Disparaging online posts warrant terminations

Two workers were suspended and one was fired after they continued to post disparaging and belittling comments on Facebook about their supervisor and their employer after they were told to stop.

Two workers were suspended and one was fired after they continued to post disparaging and belittling comments on Facebook about their supervisor and their employer after they were told to stop.

Beginning in June 2003, three technicians employed by Bell Technical Solutions (BTS) began to use the web-based, social networking site “Facebook” to voice gripes about their mutual supervisor and their employer.

The three men were linked as “friends” through Facebook. There were also indirect links between the technicians and their supervisor, Mr. B.

Mr. W. was one of the technicians. He was a temporary, part-time employee assigned mostly to weekend work. He had 18 months’ service when he was fired in October 2010. Mr. W. was the nephew of Mr. B. and Facebook friends with Mr. B.’s two daughters.

On June 2, 2009, Mr. W. complained in a Facebook post that he was “goddam sick of working late every fuckin day!” He posted a similar complaint the next day.

One of Mr. B.’s daughters criticized the post and commented that Mr. W. should be grateful for the opportunity he had been given to work at a well-paying job.

Mr. W. took umbrage at the criticism and “de-friended” his cousin, which meant that she could no longer see his posts.

Critical comments

However, Mr. W. did not de-friend Mr. B.’s other daughter who continued to have access to Mr. W.’s Facebook page, which featured an ongoing stream of critical and disparaging comments and conversation among the three technicians about Mr. B and the employer.

Mr. B.’s other daughter copied and pasted the comments to a document that she shared with Mr. B.

In April 2010, the comments were reviewed by BTS management, which considered the nature of the comments along with some allegations of inappropriate behaviour that had been levelled against Mr. B.

The union chief steward was advised of the problem and directed to tell the technicians to stop with the postings.

Mr. W. responded to the caution with defiance and posted on Facebook that he would post whatever he wanted on his Facebook page.

Mr. W.’s profane critiques of the company continued and his ridicule of Mr. B. intensified.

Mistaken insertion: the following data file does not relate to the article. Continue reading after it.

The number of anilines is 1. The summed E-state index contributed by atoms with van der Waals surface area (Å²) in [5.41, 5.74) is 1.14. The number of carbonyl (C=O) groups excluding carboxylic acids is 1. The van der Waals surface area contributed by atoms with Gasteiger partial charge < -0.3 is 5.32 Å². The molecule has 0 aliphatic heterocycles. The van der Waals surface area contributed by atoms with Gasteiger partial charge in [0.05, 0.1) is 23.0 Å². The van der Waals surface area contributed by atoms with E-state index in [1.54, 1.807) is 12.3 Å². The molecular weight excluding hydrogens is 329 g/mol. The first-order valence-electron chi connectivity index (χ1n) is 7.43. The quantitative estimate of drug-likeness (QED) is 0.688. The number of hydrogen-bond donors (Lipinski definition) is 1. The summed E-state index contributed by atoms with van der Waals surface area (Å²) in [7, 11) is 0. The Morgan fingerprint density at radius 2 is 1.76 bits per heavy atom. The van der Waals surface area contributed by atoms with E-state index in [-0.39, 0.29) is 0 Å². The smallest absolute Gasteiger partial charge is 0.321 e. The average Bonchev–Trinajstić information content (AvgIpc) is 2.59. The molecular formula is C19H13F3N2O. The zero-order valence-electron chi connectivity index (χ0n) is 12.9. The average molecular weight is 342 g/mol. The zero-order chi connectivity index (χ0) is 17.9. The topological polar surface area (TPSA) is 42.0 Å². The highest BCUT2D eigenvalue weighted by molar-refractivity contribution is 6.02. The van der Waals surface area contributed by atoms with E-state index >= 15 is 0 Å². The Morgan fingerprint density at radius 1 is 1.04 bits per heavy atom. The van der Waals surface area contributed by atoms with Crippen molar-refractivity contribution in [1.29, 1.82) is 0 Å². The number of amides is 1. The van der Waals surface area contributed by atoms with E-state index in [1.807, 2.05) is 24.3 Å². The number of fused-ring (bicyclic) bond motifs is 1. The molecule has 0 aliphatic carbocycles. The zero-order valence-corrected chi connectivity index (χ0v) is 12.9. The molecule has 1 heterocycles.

In September 2010, another document detailing Mr. W.’s posts was prepared and presented to BTS management.

“No comment”

The three technicians were called into meetings with the employer on October 5. Mr. W. was aggressive, defiant and unco-operative. He refused to offer any explanations for the cryptic and insulting posts on his Facebook page and repeatedly responded that he had “no comment.”

Mr. W. was fired.

Mr. A, another technician who participated in posting disparaging comments, was also fired. He too was judged to be aggressive and defiant in his interview. He maintained that the comments were a private matter and that he had “no comment.”

Mr. S, the other technician, was a minor participant. He was suspended for five days.

The union grieved.

The Arbitrator said that it was well established that inappropriate Facebook postings can result in discipline and even termination, depending on the nature of the postings.

“The nature and frequency of the comments must be carefully considered to determine how insolent, insulting, insubordinate and/or damaging they were to individual(s) or the company. In some cases, the issue is whether the comments were so damaging or have so poisoned the workplace that it would no longer be possible for the employee to work harmoniously and productively with the other employees or for the company.”

The Arbitrator judged Mr. W.’s posts to be very disparaging both of BTS and Mr. B.


Mr. W. referred to BTS as the “fucking company” and asserted that it did not know how to run its business. Mr. B. was frequently caricatured as a gorilla and relentlessly ridiculed.

The Arbitrator accepted that Mr. B’s abrasive management style was provocative — but that did not excuse Mr. W.’s conduct or serve to mitigate his discipline.

Mr. W.’s postings were derogatory both to BTS and to Mr. B. They were frequent, they were prolonged and they were premeditated. Twice Mr. W. ignored warnings to stop making such posts. He was defiant and aggressive when the employer confronted him about the posts and he admitted no remorse. His post-termination letters of apology were not persuasive, the Arbitrator said, as they mostly expressed concern about the negative effect of the termination on Mr. W.’s circumstances. With only 18 months’ service to his credit, long service was not a mitigating factor.

The Arbitrator dismissed Mr. W.’s grievance.

Mr. A’s circumstances were different. While he also criticized Mr. B., he made no disparaging comments about BTS. With more than nine years at BTS as a regular part-timer, Mr. A.’s service counted as more of a mitigating factor. Mr. A.’s letter of apology was not particularly persuasive, but it did contain an undertaking to never engage in discussions about BTS, or any of its employees, on Facebook in the future. The Arbitrator noted too that Mr. A was more exposed to Mr. B.’s abrasiveness such that a degree of provocation did properly factor into considerations about discipline for Mr. A.

Mr. A.’s termination was rescinded. He was assessed a one-year disciplinary suspension without pay.

Reference: Bell Technical Solutions and The Communications, Energy and Paperworkers Union of Canada. Peter F. Chauvin — Sole Arbitrator. Sarah C. Crossley for the Employer. Micheil Russell for the Union. Aug. 31, 2012. 47 pp.

Mark Rogers is a writer and editor who specializes in labour relations and occupational health and safety.

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